THE LACK OF UNITY ON THE LEFT


WOMEN'S MARCH, 2017


The first Women's March was a powerful and most welcome event that counteracted the awfulness everyone was feeling about Trump's victory. It reminded me of the moratoriums of the sixties, the sense of accomplishment, the joy and fellow feeling. It made me think change was possible and inevitable.


The second march had already begun to show cracks in the alliance. Black women were accusing white women of racist exclusion and Jews were accusing blacks of anti-semitism. The march split into two different marches. Finger-pointing and blaming superseded any kind of dialogue, any kind of attempt to separate the true offenses from the misunderstandings.


I argue that this is the major problem on the left, a problem that will weaken it at a time when unity is urgently necessary. The academic left has supplied most of the language of bickering: people are obsessing over being "triggered," are desperately looking for "micro-aggressions," which are often mistaken, exaggerated, or vindictive. Identity politics have deepened the trenches between diverse groups. What happened to the term "multi-culturalism" which suggested a range of cultural accomplishment that celebrated difference instead of building armed camps?


People of good will are being excoriated over petty shortcomings or misunderstandings. Women's contempt for men is at a record high. Progressives are bickering with centrists the way religious sectarians have always done it. Purity politics has reached a level of absurdity so that people are obsessively looking for flaws in their brothers and sisters. Pluralism is no longer viable to many. The idea of a "politics of imperfection" is not even in the conversation. Let's face it: everybody is likely to slip, to fuck up, to unconsciously offend. The young blame the old for everything is that is wrong today without understanding who the old are, what they have done as activists, or the historical context from which they come. Many people have an appalling ignorance of history.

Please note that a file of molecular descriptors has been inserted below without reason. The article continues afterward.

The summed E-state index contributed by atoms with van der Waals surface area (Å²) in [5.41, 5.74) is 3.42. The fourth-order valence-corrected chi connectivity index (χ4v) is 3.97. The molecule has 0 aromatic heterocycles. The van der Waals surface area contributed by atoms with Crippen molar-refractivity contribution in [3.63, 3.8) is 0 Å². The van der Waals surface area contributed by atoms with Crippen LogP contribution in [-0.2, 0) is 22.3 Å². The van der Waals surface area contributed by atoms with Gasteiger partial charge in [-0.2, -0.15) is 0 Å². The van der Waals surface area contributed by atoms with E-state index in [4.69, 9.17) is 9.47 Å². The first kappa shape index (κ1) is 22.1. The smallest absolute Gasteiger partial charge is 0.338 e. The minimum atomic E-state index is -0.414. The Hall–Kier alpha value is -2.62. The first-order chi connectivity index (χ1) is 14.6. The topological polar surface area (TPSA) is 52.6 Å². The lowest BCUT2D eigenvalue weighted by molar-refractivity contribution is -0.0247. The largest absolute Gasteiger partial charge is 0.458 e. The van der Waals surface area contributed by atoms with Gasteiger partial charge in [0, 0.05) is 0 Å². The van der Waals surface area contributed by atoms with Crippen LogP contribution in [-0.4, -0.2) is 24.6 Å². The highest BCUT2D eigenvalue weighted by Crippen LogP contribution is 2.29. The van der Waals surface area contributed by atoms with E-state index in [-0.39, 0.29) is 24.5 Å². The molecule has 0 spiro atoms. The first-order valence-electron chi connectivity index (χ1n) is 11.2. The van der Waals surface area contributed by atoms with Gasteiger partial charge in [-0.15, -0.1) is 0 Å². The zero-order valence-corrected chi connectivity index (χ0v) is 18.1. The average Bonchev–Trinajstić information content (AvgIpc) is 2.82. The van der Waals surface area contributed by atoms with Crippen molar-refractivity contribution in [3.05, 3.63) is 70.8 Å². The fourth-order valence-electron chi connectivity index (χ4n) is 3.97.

A woman friend suggests a starting point: assume everyone is racist or misogynist and work on one’s self. This is the position of people of good will.


I guess I'm appealing to all of us to drop the petty shit and get unified. The midterm elections are coming and the negative possibilities are really scary.


Addendum: just received this superb response from Professor Jerry Phillips at the University of Connecticut:


"For me, a big problem with the Left is that too many people have true religion. They are dogmatic and they are unable to deal with nuance, ambiguity and complexity. And yet it is not surprising that some Leftists are this way. Political ideology as religion is both a modern and a peculiarly American problem. It's a modern problem to the degree that modernity is the ruin of metaphysical "grand narratives." But the impulse to grand narratives did not die. It reemerged for many people on the terrain of politics. This is true for both Leftists and Rightists. Political religion is a peculiarly American question to the degree that the United States is still a religious culture. The USA is much more religious than European countries. Religion infects everything. Not theology as such. But the religious cast of mind. American Leftists are Leftists but they are also characteristically American. They can't help being made in the image of the larger culture. I agree with you 100% that more humility is wanted among the Left and also more pragmatism. I would not go in for pure pragmatism because that leads to opportunism and adventurism. Central principles do matter and they ought not to be compromised when a lot is at stake. The trouble with too many Leftists is that they engage in penny ante conflicts that just aren't worth the energy. We need all the energy we have to fight a rising fascism. I share your annoyance. I think the Left would fare better if we all admitted an irrefutable truth: that the contradictions are in all of us, as the Marxists used to say." Jerry Phillips, PhD, University of Connecticut English Department


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